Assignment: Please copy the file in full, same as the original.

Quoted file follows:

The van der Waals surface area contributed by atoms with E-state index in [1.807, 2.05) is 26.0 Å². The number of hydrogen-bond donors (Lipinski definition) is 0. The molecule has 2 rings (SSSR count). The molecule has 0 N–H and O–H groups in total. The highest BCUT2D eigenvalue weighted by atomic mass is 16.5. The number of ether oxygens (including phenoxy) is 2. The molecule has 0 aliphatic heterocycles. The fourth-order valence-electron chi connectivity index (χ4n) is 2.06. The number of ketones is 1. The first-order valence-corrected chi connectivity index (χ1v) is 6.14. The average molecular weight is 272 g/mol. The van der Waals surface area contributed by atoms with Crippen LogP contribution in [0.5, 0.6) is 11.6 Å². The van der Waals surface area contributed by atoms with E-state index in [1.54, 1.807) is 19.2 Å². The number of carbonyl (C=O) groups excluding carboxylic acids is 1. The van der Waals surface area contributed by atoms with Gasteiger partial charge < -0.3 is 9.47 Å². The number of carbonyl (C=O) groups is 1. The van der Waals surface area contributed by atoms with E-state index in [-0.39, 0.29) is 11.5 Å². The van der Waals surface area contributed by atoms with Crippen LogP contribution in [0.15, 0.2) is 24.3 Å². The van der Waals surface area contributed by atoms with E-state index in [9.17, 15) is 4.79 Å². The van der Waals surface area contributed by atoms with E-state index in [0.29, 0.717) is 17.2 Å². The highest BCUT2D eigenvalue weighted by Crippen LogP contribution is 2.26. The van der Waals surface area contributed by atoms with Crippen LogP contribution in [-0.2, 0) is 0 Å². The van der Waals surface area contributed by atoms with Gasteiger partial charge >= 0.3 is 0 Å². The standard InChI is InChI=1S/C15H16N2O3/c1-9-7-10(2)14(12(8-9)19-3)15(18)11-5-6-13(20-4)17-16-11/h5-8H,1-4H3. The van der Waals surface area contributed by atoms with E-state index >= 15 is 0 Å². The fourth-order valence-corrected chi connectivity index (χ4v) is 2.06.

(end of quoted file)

The van der Waals surface area contributed by atoms with E-state index in [1.807, 2.05) is 26.0 Å². The number of hydrogen-bond donors (Lipinski definition) is 0. The molecule has 2 rings (SSSR count). The molecule has 0 N–H and O–H groups in total. The highest BCUT2D eigenvalue weighted by atomic mass is 16.5. The number of ether oxygens (including phenoxy) is 2. The molecule has 0 aliphatic heterocycles. The fourth-order valence-electron chi connectivity index (χ4n) is 2.06. The number of ketones is 1. The first-order valence-corrected chi connectivity index (χ1v) is 6.14. The average molecular weight is 272 g/mol. The van der Waals surface area contributed by atoms with Crippen LogP contribution in [0.5, 0.6) is 11.6 Å². The van der Waals surface area contributed by atoms with E-state index in [1.54, 1.807) is 19.2 Å². The number of carbonyl (C=O) groups excluding carboxylic acids is 1. The van der Waals surface area contributed by atoms with Gasteiger partial charge < -0.3 is 9.47 Å². The number of carbonyl (C=O) groups is 1. The van der Waals surface area contributed by atoms with E-state index in [-0.39, 0.29) is 11.5 Å². The van der Waals surface area contributed by atoms with Crippen LogP contribution in [0.15, 0.2) is 24.3 Å². The van der Waals surface area contributed by atoms with E-state index in [9.17, 15) is 4.79 Å². The van der Waals surface area contributed by atoms with E-state index in [0.29, 0.717) is 17.2 Å². The highest BCUT2D eigenvalue weighted by Crippen LogP contribution is 2.26. The van der Waals surface area contributed by atoms with Crippen LogP contribution in [-0.2, 0) is 0 Å². The van der Waals surface area contributed by atoms with Gasteiger partial charge >= 0.3 is 0 Å². The standard InChI is InChI=1S/C15H16N2O3/c1-9-7-10(2)14(12(8-9)19-3)15(18)11-5-6-13(20-4)17-16-11/h5-8H,1-4H3. The van der Waals surface area contributed by atoms with E-state index >= 15 is 0 Å². The fourth-order valence-corrected chi connectivity index (χ4v) is 2.06.